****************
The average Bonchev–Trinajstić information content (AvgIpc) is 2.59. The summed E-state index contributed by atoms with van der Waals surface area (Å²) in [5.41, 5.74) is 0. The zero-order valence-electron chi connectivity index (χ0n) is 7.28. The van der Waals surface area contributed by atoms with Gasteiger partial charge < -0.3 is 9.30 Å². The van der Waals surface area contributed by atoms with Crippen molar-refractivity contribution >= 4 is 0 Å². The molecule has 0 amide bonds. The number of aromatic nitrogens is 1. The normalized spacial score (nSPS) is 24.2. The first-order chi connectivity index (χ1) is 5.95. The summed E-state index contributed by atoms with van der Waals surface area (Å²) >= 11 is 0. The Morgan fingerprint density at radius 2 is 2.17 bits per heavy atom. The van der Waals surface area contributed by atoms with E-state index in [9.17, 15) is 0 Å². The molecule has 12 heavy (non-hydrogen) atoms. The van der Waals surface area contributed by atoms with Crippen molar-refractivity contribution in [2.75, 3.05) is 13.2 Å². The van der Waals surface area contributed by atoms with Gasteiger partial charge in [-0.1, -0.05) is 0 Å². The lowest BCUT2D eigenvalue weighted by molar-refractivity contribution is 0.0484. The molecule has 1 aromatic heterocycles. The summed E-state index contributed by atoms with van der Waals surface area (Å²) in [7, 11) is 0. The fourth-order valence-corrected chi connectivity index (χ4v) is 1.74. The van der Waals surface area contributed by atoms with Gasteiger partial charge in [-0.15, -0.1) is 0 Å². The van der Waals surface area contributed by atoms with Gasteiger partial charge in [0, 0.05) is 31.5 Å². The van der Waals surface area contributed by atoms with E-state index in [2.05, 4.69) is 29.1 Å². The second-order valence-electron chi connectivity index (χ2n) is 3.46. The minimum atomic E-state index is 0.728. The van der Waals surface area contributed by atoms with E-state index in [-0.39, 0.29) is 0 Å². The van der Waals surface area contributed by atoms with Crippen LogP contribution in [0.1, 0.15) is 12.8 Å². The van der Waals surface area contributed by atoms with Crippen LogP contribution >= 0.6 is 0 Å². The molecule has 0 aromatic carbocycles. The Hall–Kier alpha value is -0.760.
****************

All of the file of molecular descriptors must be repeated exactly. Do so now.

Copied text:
The average Bonchev–Trinajstić information content (AvgIpc) is 2.59. The summed E-state index contributed by atoms with van der Waals surface area (Å²) in [5.41, 5.74) is 0. The zero-order valence-electron chi connectivity index (χ0n) is 7.28. The van der Waals surface area contributed by atoms with Gasteiger partial charge < -0.3 is 9.30 Å². The van der Waals surface area contributed by atoms with Crippen molar-refractivity contribution >= 4 is 0 Å². The molecule has 0 amide bonds. The number of aromatic nitrogens is 1. The normalized spacial score (nSPS) is 24.2. The first-order chi connectivity index (χ1) is 5.95. The summed E-state index contributed by atoms with van der Waals surface area (Å²) >= 11 is 0. The Morgan fingerprint density at radius 2 is 2.17 bits per heavy atom. The van der Waals surface area contributed by atoms with E-state index in [9.17, 15) is 0 Å². The molecule has 12 heavy (non-hydrogen) atoms. The van der Waals surface area contributed by atoms with Crippen molar-refractivity contribution in [2.75, 3.05) is 13.2 Å². The van der Waals surface area contributed by atoms with Gasteiger partial charge in [-0.1, -0.05) is 0 Å². The lowest BCUT2D eigenvalue weighted by molar-refractivity contribution is 0.0484. The molecule has 1 aromatic heterocycles. The summed E-state index contributed by atoms with van der Waals surface area (Å²) in [7, 11) is 0. The fourth-order valence-corrected chi connectivity index (χ4v) is 1.74. The van der Waals surface area contributed by atoms with Gasteiger partial charge in [-0.15, -0.1) is 0 Å². The van der Waals surface area contributed by atoms with Gasteiger partial charge in [0, 0.05) is 31.5 Å². The van der Waals surface area contributed by atoms with E-state index in [2.05, 4.69) is 29.1 Å². The second-order valence-electron chi connectivity index (χ2n) is 3.46. The minimum atomic E-state index is 0.728. The van der Waals surface area contributed by atoms with E-state index in [-0.39, 0.29) is 0 Å². The van der Waals surface area contributed by atoms with Crippen LogP contribution in [0.1, 0.15) is 12.8 Å². The van der Waals surface area contributed by atoms with Crippen LogP contribution >= 0.6 is 0 Å². The molecule has 0 aromatic carbocycles. The Hall–Kier alpha value is -0.760.